1 TB of Police Body Camera Footage Found on the DarkNet

By Bill Toulas / July 2, 2019

Police departments all around the United States are using body cameras to record video for safety reasons as well as to help clear legal disputes relevant to the cases where a policeman was present or acted against a citizen (misconduct). However, the associated matter of privacy is a concern that won’t fade out for the society, and this latest piece of news comes to remind us of the risks of having the police recording so many people daily. According to a report by Jasun Tate, the CEO of the “BlackAlchemy Solutions Group” security firm, there’s a terabyte of video footage that is currently circulating the various darknet channels, apparently belonging mainly to the Miami Police Department.

While most of the footage comes from Miami cops, there are also videos that belong to departments in other cities, and even police forces in other countries. The oldest footage dates back to 2018, while the newest is as fresh as today. The leaking databases are hosted by five different cloud storage service providers. From all this, it can be deduced that this must be a leak from a vendor who offers these services to the affected police departments, and the leaking servers are potentially live/service servers and not just backups. The leak could also be the result of a breach by hackers, with the data being sold to various darknet forums on a second phase.

The Miami Police Department was notified of the incident but has decided not to issue any official statement before their internal investigation is concluded. The chances of having a cop, or a group of people from within the agency leaking this data intentionally, or selling the videos on the dark web are minimal. Nonetheless, police forces should have established much better control systems for this data, as we’re talking about large volumes of highly sensitive information. The absence of a rigid security frame that would prevent these leaks highlights the problem of police bodycam privacy once again.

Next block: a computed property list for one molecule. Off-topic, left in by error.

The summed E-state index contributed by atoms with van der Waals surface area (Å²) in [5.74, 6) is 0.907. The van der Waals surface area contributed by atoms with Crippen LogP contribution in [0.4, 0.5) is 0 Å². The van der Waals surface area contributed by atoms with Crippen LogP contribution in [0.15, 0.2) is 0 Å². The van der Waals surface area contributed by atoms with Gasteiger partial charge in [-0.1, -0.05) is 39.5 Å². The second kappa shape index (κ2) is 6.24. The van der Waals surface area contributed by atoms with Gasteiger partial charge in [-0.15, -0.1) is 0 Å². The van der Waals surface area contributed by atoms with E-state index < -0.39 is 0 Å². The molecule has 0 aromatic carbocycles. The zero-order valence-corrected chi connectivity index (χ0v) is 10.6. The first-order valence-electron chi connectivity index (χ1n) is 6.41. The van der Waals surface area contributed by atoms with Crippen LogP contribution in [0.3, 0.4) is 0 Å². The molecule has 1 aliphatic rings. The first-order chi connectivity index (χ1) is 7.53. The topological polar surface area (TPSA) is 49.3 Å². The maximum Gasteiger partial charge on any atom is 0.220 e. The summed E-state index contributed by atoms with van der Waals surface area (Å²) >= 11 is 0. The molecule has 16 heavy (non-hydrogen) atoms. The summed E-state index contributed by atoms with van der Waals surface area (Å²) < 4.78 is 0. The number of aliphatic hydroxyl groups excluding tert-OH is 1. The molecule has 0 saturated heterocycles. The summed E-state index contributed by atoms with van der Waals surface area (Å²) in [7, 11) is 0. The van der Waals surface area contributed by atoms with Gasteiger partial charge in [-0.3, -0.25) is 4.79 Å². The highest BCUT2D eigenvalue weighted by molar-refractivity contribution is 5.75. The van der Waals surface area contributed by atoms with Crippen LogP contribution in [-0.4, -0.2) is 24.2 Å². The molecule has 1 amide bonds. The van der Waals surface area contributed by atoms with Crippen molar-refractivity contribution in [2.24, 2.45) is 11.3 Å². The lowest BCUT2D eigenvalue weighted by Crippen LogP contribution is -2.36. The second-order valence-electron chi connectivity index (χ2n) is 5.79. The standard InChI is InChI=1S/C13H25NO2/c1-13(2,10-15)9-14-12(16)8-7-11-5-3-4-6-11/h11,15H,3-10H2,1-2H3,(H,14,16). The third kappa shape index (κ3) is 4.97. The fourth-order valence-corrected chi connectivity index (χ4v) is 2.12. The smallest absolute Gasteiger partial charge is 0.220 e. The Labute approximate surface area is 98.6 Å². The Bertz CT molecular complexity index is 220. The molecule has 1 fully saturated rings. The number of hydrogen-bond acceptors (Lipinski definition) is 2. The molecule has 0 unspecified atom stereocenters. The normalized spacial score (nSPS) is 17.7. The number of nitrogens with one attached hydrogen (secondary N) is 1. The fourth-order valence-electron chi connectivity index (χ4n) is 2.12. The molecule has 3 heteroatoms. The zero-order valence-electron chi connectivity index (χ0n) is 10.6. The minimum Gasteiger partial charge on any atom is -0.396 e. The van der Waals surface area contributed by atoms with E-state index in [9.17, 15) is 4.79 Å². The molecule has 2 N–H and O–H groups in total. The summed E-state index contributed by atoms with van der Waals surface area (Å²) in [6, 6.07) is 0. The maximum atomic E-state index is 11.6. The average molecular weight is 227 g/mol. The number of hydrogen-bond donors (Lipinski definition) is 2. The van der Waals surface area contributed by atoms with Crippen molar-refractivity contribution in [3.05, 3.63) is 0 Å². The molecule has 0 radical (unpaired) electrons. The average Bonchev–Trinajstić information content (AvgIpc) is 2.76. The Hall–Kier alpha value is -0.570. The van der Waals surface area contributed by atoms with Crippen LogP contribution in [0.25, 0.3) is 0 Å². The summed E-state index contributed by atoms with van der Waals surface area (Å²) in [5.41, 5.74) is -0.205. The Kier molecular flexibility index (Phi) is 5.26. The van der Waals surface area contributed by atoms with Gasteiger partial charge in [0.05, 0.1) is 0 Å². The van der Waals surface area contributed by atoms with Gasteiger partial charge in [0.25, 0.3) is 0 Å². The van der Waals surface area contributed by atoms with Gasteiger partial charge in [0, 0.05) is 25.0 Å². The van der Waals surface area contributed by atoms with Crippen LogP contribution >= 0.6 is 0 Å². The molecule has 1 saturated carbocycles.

How are the exposed people whose faces are clearly identifiable going to get relief for possibly losing their jobs, or witnessing rampant social racism and rejection on many levels? The answer would be that this is next to impossible, and when thinking about all the people who are innocent and were caught on video during a regular check by the police, this is a very damaging situation for thousands of individuals out there. This data can now be used mainly by extortionists, and these people should not be left alone to deal with this problem, but instead, be protected by the cybercrime departments of the same police agencies that are responsible for this mess.

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